I am in the throes of weaning my second child. I had forgotten about the mess... how in the early stages everyone close-by risks being covered in partially chewed bits of food! Later on, flying utensils have become another feature much to the delight of my toddler who likes to join in. It is amazing just how far small bits of porridge and yoghurt will travel. This time round weaning does seem a bit easier and thankfully my daughter loves her food! She really does take after me.
I am offering home- made baby purees and just accepting that she will grab food off her brother’s plate and sample it so I suppose she’s also doing a bit of baby-led weaning! I have had a few frights with food getting stuck but luckily, she has sorted herself out with a bit of coughing and spluttering.
How to prevent your child choking…
· It is so important not to leave a child unsupervised when eating. They should be sat upright in a supported position- not in a reclining car seat, especially when not being watched. It doesn’t take long to choke, and the worrying sign of choking is not the loud coughing…it is the silence. The silence means that no air is getting past at all and they need help, fast.
· Any food group or method of weaning can risk choking although there are some more common culprits such as nuts, grapes, cherry tomatoes and cocktail/hot dog sausages. The size of a child’s windpipe is about the width of a hot dog sausage or grape so it is important to cut food length-wise. At this time of year, small hard Easter eggs can be a choking risk so make sure you check what the Easter bunny brings for your little one.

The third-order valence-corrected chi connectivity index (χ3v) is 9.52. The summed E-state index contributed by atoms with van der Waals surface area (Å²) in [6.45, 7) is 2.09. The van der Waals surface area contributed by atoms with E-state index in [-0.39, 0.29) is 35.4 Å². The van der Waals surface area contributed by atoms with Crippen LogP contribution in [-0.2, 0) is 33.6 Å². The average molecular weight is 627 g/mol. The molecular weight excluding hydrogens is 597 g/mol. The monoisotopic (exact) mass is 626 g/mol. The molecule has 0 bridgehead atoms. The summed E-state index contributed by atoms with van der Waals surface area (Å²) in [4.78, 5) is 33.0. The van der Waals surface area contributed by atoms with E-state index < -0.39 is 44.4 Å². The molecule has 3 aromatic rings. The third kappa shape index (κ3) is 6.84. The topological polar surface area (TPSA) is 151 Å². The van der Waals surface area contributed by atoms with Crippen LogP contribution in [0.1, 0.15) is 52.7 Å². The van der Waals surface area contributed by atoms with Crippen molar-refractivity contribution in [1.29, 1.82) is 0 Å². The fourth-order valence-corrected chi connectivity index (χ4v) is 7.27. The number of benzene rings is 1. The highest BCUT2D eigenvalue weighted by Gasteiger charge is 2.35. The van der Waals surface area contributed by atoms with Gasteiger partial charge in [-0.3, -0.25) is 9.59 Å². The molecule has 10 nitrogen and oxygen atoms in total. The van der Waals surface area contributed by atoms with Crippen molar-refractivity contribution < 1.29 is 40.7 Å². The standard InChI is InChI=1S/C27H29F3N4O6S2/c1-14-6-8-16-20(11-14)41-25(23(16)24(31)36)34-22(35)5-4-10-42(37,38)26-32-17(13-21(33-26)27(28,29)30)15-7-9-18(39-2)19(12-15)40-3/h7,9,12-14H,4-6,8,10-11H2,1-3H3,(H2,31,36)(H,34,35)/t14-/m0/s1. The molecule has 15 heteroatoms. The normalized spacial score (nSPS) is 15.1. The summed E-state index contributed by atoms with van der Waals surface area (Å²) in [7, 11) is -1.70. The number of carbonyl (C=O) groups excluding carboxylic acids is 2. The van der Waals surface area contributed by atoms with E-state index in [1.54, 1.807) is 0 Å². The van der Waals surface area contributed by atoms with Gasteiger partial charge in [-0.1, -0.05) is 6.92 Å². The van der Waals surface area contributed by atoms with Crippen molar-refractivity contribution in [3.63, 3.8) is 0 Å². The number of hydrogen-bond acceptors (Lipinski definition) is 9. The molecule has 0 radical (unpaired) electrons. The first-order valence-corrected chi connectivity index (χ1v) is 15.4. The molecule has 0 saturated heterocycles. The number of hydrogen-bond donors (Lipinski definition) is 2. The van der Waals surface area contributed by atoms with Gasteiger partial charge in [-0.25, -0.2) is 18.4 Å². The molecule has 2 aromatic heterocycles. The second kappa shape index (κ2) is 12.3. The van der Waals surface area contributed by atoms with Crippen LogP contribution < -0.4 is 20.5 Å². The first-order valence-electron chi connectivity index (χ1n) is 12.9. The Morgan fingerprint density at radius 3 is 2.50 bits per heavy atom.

Would you know what to do if you saw your child choking? Take a moment to think about it. You need to give:
· 5 backslaps- place the child across your lap, head down and face down, supporting their head. Deliver 5 sharp, strong blows between the shoulder blades using the heel of your hand. If this does not help, call for help.
· 5 chest thrusts (for children under 1y)- place the child face up but head angled down across your lap and deliver 5 sharp chest thrusts using your first two fingers, central chest just above the bottom of the rib cage. OR 5 abdominal thrusts (for over 1y)- place the child on your lap, form a fist with your hands just under the ribcage and bring your fist sharply inwards and upwards.
· Alternate between 5 backslaps and 5 abdominal or chest thrusts until the blockage clears or help arrives. If at any stage the child loses consciousness then you need to start basic life support…
Please take a minute now to watch this lifesaving video from the British Red Cross. https://youtu.be/etyEWWEtbqI
You could save a child’s life.